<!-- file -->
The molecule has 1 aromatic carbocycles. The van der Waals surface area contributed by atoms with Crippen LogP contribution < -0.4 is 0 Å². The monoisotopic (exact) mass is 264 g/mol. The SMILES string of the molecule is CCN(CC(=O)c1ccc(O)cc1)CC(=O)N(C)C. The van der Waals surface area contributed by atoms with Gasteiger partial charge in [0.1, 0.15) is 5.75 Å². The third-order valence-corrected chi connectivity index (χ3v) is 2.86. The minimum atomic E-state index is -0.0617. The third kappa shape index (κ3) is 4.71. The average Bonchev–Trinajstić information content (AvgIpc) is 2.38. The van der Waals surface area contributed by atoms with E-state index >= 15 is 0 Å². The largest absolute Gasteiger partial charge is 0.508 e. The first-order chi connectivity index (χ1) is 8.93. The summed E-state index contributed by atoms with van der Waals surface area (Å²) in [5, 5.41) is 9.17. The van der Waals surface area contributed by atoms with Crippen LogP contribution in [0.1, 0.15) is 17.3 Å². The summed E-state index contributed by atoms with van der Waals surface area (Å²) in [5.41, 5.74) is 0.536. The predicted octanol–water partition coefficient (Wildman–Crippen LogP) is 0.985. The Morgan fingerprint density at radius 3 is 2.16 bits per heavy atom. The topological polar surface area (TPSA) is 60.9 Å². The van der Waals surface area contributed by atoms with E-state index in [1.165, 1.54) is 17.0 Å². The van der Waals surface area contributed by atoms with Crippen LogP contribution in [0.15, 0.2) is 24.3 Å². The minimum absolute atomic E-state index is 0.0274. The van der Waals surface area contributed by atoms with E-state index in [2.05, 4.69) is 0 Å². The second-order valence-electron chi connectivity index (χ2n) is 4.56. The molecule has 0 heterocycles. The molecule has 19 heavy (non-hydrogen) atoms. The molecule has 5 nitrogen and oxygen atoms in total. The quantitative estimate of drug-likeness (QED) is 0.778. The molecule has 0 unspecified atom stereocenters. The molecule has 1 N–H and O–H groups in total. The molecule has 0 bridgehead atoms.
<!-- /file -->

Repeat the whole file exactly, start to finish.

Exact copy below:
The molecule has 1 aromatic carbocycles. The van der Waals surface area contributed by atoms with Crippen LogP contribution < -0.4 is 0 Å². The monoisotopic (exact) mass is 264 g/mol. The SMILES string of the molecule is CCN(CC(=O)c1ccc(O)cc1)CC(=O)N(C)C. The van der Waals surface area contributed by atoms with Gasteiger partial charge in [0.1, 0.15) is 5.75 Å². The third-order valence-corrected chi connectivity index (χ3v) is 2.86. The minimum atomic E-state index is -0.0617. The third kappa shape index (κ3) is 4.71. The average Bonchev–Trinajstić information content (AvgIpc) is 2.38. The van der Waals surface area contributed by atoms with E-state index >= 15 is 0 Å². The largest absolute Gasteiger partial charge is 0.508 e. The first-order chi connectivity index (χ1) is 8.93. The summed E-state index contributed by atoms with van der Waals surface area (Å²) in [5, 5.41) is 9.17. The van der Waals surface area contributed by atoms with Crippen LogP contribution in [0.1, 0.15) is 17.3 Å². The summed E-state index contributed by atoms with van der Waals surface area (Å²) in [5.41, 5.74) is 0.536. The predicted octanol–water partition coefficient (Wildman–Crippen LogP) is 0.985. The Morgan fingerprint density at radius 3 is 2.16 bits per heavy atom. The topological polar surface area (TPSA) is 60.9 Å². The van der Waals surface area contributed by atoms with E-state index in [1.165, 1.54) is 17.0 Å². The van der Waals surface area contributed by atoms with Crippen LogP contribution in [0.15, 0.2) is 24.3 Å². The minimum absolute atomic E-state index is 0.0274. The van der Waals surface area contributed by atoms with E-state index in [2.05, 4.69) is 0 Å². The second-order valence-electron chi connectivity index (χ2n) is 4.56. The molecule has 0 heterocycles. The molecule has 19 heavy (non-hydrogen) atoms. The molecule has 5 nitrogen and oxygen atoms in total. The quantitative estimate of drug-likeness (QED) is 0.778. The molecule has 0 unspecified atom stereocenters. The molecule has 1 N–H and O–H groups in total. The molecule has 0 bridgehead atoms.